Strategic misrepresentation

Strategic misrepresentation

Strategic misrepresentation is the planned, systematic distortion or misstatement of fact—lying—in response to incentives in the budget process. Examples of strategic misrepresentation in budgeting illustrate that it is a contingent strategy responsive to a system of rewards in a highly competitive game where resource constraints are present. Not all budget advocacy requires or involves misrepresentation, nor is all budgetary strategy intended to misrepresent. Strategic misrepresentation is a predictable response to the incentive structure of the budgetary game (see also principal-agent problem); it is used because it works under some circumstances. It is used both by budget advocates and controllers and at times by both sides of the left-right political spectrum.

Jones and Euske (1991) identified thirteen budget-process factors that appear to stimulate strategic misrepresentation in budgeting and provide examples to demonstrate under which conditions the budget-process factors result in strategic misrepresentation. The study concludes that no amount of moral handwringing over the evils of strategic misrepresentation is likely to lessen the practice. Rather, the system of incentives that propels strategic misrepresentation requires analysis and reform if the behavior is to be discouraged.

Flyvbjerg et al. (2002) found that strategic misrepresentation explains widespread cost overrun in public works projects. Flyvbjerg (2008) described how strategic misrepresentation may be reduced by improved incentive alignment and reference class forecasting.

ee also

*Budget crisis
*Budget surplus
*Budget theory
*Cost-benefit analysis
*Cost overrun
*Cost underestimation
*Benefit shortfall
*Optimism bias
*Reference class forecasting
*Rent seeking


* [ Flyvbjerg, Bent, Mette K. Skamris Holm, and Søren L. Buhl, 2002, "Underestimating Costs in Public Works Projects: Error or Lie?" "Journal of the American Planning Association", vol. 68, no. 3, pp. 279-295.]
* [ Bent Flyvbjerg, 2008, "Curbing Optimism Bias and Strategic Misrepresentation in Planning: Reference Class Forecasting in Practice." "European Planning Studies", vol. 16, no. 1, pp. 3-21.]
* [ Jones, L.R. and K.J. Euske, 1991, "Strategic Misrepresentation in Budgeting," "Journal of Public Administration Research and Theory", vol. 1, no. 4, pp. 437-460.]

Wikimedia Foundation. 2010.

Look at other dictionaries:

  • Cost overrun — A cost overrun, also known as a cost increase or budget overrun, is an unexpected cost incurred in excess of a budgeted amount due to an under estimation of the actual cost during budgeting. Cost overrun should be distinguished from cost… …   Wikipedia

  • Cost — This article is about the economic concept. For the scientific organization, see COST. For uses of The Cost , see The Cost (disambiguation). Expenditure redirects here. For personal consumption expenditure, see Consumption (economics). In… …   Wikipedia

  • Public works — (or internal improvements historically in the United States)[1][2][3] are a broad category of projects, financed and constructed by the government, for recreational, employment, and health and safety uses in the greater community. They include… …   Wikipedia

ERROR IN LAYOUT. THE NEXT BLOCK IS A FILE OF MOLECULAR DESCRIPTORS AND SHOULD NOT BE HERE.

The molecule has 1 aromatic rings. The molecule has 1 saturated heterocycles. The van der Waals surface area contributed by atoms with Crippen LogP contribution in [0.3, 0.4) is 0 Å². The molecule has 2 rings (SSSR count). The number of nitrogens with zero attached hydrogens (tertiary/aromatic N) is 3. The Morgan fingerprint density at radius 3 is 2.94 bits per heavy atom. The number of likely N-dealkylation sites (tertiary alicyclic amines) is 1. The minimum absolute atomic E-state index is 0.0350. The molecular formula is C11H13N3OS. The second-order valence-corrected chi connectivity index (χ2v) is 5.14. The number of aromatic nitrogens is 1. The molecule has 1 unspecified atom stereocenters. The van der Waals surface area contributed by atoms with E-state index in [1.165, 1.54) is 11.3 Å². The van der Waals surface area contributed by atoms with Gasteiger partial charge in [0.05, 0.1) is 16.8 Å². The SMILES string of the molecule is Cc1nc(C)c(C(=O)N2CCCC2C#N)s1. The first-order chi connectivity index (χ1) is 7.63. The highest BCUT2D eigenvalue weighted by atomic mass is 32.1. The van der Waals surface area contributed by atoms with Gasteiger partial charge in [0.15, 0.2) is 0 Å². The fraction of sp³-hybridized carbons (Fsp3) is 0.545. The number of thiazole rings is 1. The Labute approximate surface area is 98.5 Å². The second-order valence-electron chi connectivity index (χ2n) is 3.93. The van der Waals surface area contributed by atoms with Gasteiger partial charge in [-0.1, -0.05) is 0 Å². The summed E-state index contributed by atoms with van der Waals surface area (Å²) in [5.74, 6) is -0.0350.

• Lie — For other uses, see Lie (disambiguation) A lie (also called prevarication, falsehood) is a type of deception in the form of an untruthful statement, especially with the intention to deceive others. To lie is to state something with disregard to… …   Wikipedia

  • Business plan — Corporate finance …   Wikipedia

  • Risk — takers redirects here. For the Canadian television program, see Risk Takers. For other uses, see Risk (disambiguation). Risk is the potential that a chosen action or activity (including the choice of inaction) will lead to a loss (an undesirable… …   Wikipedia

  • Cost underestimation — is defined as the act of assessing the cost of a future venture lower than what actual cost turned out to be once the venture was implemented. Cost underestimation causes cost overrun. The main causes of cost underestimation are optimism bias and …   Wikipedia

  • Optimism bias — is the demonstrated systematic tendency for people to be overly optimistic about the outcome of planned actions. This includes over estimating the likelihood of positive events and under estimating the likelihood of negative events. Along with… …   Wikipedia

  • Benefit shortfall — A benefit shortfall results from the actual benefits of a venture being lower than the projected, or estimated, benefits of that venture.[1] If, for instance, a company is launching a new product or service and projected sales are 40 million… …   Wikipedia

  • Business ethics — For the episode from the American television series The Office, see Business Ethics (The Office). Business ethics (also corporate ethics) is a form of applied ethics or professional ethics that examines ethical principles and moral or ethical… …   Wikipedia

Share the article and excerpts

Direct link
Do a right-click on the link above
and select “Copy Link”

We are using cookies for the best presentation of our site. Continuing to use this site, you agree with this.